Sinaloa Cartel Expands Reach in Peru, Australia

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The Sinaloa Cartel reportedly maintains two armed cells at the border between Ecuador and Peru, according to a district attorney general’s office. Another report by Australian press highlights the cartel’s increased presence in major cities like Sydney and Melbourne. 

These accounts are another reminder of the Sinaloa Cartel’s increasingly global reach, as the organization looks to reach new markets and ensure access to drug crops.

According to La Republica, the Sinaloa Cartel’s Peruvian operations are directed from Guayaquil and Cariamanga in Ecuador. The region’s mid-level bosses are Colombians, and command two cells consisting of 40 to 60 people in the mountainous Ayabaca province, which straddles Ecuador and the Pacific ocean. One cell takes care of buying and processing coca at the border, and the second cell monitors the shipment of product from Peru onwards to the U.S. or Europe. The cartel’s operatives are reportedly well-equipped with M-16 and Galil rifles, grenade launchers, hand grenades and satellite equipment.

The newspaper adds that the Sinaloan operatives are believed to buy regular favors from local police and government officials. One lawmaker is believed to have tipped off the group after November 12, when police found a mega-laboratory for processing cocaine in rural Ayabaca. The lawmaker, Miguel Silva Burgos, allegedly received $5,000 a month for keeping the traffickers informed of police actions. The Sinaloan traffickers regularly move across the border between Peru and Ecuador, avoiding arrest, La Republica reports.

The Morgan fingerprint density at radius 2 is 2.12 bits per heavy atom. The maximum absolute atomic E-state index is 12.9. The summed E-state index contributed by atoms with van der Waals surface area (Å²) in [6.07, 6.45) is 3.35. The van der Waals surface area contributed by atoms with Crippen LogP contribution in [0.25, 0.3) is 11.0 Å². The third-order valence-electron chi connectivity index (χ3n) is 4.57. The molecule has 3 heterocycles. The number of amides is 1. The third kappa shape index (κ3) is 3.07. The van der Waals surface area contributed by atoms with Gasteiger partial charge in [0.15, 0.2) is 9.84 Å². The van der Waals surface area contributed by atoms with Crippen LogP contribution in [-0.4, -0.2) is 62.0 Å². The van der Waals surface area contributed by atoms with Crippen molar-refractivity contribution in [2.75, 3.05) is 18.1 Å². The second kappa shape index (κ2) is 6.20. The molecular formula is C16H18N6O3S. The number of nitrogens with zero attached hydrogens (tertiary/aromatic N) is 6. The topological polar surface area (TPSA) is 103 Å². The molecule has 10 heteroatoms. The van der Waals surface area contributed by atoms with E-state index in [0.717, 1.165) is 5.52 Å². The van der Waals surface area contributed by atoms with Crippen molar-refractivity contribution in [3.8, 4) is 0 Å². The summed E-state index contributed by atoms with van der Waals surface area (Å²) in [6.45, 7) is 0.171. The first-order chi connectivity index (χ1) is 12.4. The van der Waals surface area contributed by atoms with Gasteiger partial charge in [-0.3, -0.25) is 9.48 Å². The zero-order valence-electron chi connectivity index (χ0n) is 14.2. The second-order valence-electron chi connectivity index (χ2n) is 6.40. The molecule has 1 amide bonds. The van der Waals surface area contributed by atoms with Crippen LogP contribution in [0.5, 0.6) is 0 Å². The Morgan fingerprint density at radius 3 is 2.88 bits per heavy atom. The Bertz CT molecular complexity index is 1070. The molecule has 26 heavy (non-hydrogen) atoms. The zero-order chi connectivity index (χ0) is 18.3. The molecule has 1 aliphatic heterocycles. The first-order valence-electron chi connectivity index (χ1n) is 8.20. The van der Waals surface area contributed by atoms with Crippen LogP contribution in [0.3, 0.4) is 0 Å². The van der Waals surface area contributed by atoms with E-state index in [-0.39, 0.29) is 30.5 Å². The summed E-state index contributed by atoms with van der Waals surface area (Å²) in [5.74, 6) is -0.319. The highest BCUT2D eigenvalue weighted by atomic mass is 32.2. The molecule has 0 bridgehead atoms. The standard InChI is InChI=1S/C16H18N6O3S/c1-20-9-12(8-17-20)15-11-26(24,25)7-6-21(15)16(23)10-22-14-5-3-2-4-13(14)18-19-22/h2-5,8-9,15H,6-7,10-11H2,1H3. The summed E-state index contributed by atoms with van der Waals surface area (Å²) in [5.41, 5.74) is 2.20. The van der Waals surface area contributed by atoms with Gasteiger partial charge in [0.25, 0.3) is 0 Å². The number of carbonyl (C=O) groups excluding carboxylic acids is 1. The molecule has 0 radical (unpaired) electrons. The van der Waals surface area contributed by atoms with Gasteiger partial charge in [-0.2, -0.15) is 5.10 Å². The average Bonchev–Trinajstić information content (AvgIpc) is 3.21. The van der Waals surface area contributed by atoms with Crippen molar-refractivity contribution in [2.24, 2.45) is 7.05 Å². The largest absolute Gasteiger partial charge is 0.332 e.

The Sydney Morning Herald, meanwhile, has published a report about the Sinaloa Cartel’s incursion into Australia, again demonstrating the cartel’s growing sphere of influence. In September 2010, the newspaper reported that the Sinaloa Cartel was smuggling about 500 kilos of cocaine into Australia every month. The street price of cocaine in Australia is two to three times higher than the U.S. or Europe, the newspaper notes, creating an especially profitable market. 

Australia saw one of its biggest drug busts ever in June 2010, after police seized a 240 kilogram shipment of cocaine, believed to belong to the Sinaloans. 

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